Knee Touch Crunch: Benefits, Muscles Worked, and More

published by: Debbie Luna
Last Updated:
December 16, 2022

Having six-pack abs is a goal aimed for by many gym buffs, and one exercise that helps achieve such a goal is crunches. Although there are many variations to this workout, all of them are able to target the rectus abdominis muscle, which is responsible for ab definition. 

The knee touch crunch, a variation of the crunch, is a simple and straightforward bodyweight exercise that targets the core muscles, primarily the rectus abdominis. This exercise has the advantage of requiring no additional equipment while still being very effective at strengthening the core muscles.

While the knee touch crunch may be easy to execute, there are important mistakes to avoid in order to optimize the workout. Furthermore, if these mistakes are avoided, they may also reduce the risk of muscle strains.

What is a Knee Touch Crunch?

The knee touch crunch is an upper-body isolation exercise that is very effectively designed to build core strength and target the abdominal muscles.

knee touch crunch

It relies on body weight and gravity to act as resistance, but the exercise can be further advanced through different hand positioning. 

How to Perform a Knee Touch Crunch

To perform knee touch crunches, assume the starting position by lying supine on the floor. Bend the knees at about 90 degrees, and plant the feet firmly on the ground. Extend the arms forward with the palms facing down, reaching towards the knees.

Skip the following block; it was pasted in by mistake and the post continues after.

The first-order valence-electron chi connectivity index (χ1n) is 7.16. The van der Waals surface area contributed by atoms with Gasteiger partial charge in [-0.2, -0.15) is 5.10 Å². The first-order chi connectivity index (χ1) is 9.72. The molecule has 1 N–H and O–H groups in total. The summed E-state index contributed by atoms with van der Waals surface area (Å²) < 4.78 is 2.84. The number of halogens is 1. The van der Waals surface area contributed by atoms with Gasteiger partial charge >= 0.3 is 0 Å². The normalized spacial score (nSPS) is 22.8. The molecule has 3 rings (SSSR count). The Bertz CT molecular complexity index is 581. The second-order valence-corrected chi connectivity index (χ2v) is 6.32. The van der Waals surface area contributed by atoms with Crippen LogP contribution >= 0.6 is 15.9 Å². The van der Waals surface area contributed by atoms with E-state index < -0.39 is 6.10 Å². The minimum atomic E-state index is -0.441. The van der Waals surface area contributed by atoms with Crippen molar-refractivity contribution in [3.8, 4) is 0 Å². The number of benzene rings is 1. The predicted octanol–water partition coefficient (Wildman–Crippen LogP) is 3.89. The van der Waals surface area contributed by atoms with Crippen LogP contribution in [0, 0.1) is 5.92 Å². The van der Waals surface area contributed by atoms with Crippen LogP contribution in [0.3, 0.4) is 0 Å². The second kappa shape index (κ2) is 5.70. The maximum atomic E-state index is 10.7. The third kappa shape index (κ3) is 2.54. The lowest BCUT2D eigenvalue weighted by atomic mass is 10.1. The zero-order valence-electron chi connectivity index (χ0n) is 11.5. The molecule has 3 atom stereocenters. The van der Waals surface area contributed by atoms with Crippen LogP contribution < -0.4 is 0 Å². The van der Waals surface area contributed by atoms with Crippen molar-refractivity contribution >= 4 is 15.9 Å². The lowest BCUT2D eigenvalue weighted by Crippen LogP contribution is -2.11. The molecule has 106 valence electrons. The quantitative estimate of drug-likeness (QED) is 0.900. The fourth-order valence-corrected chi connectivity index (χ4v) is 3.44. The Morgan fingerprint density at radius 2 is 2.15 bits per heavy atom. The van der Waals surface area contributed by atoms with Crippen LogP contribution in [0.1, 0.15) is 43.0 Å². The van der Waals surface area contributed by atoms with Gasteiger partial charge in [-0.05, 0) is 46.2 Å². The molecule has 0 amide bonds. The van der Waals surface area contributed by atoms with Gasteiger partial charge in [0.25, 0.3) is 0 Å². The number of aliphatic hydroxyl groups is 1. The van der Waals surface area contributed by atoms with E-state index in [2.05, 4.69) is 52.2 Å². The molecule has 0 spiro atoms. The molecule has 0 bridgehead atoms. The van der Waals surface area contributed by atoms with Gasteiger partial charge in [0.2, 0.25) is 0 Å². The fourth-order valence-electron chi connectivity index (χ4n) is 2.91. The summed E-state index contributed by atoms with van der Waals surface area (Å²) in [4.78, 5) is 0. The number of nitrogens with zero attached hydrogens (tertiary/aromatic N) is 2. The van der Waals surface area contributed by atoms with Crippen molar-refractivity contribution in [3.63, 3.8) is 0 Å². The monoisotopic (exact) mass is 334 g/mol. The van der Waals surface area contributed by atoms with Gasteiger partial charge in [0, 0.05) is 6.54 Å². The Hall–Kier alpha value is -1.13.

Start the movement by contracting the abdominal muscles. Lift the shoulders off the floor and let the hands travel toward the knees. Keep the chin tucked in for the whole exercise to keep the neck muscles from getting strained. When the palms are on the knees, lower the upper torso back to the ground to complete a repetition. Repeat the maneuver until a set is completed.

When it becomes too easy to perform, the starting position may be modified to add more resistance. Instead of starting with the arms reaching for the knees, the exercise may also be performed starting with the arms extended overhead. This makes the exercise more challenging and may be utilized as a progression to avoid hitting plateaus.

Muscles Worked in a Knee Touch Crunch

The primary muscle worked in the performance of knee touch crunches is the rectus abdominis muscle. The rectus abdominis is the uppermost layer of the abdominal muscles. It is also called the "abs" and the "six-pack."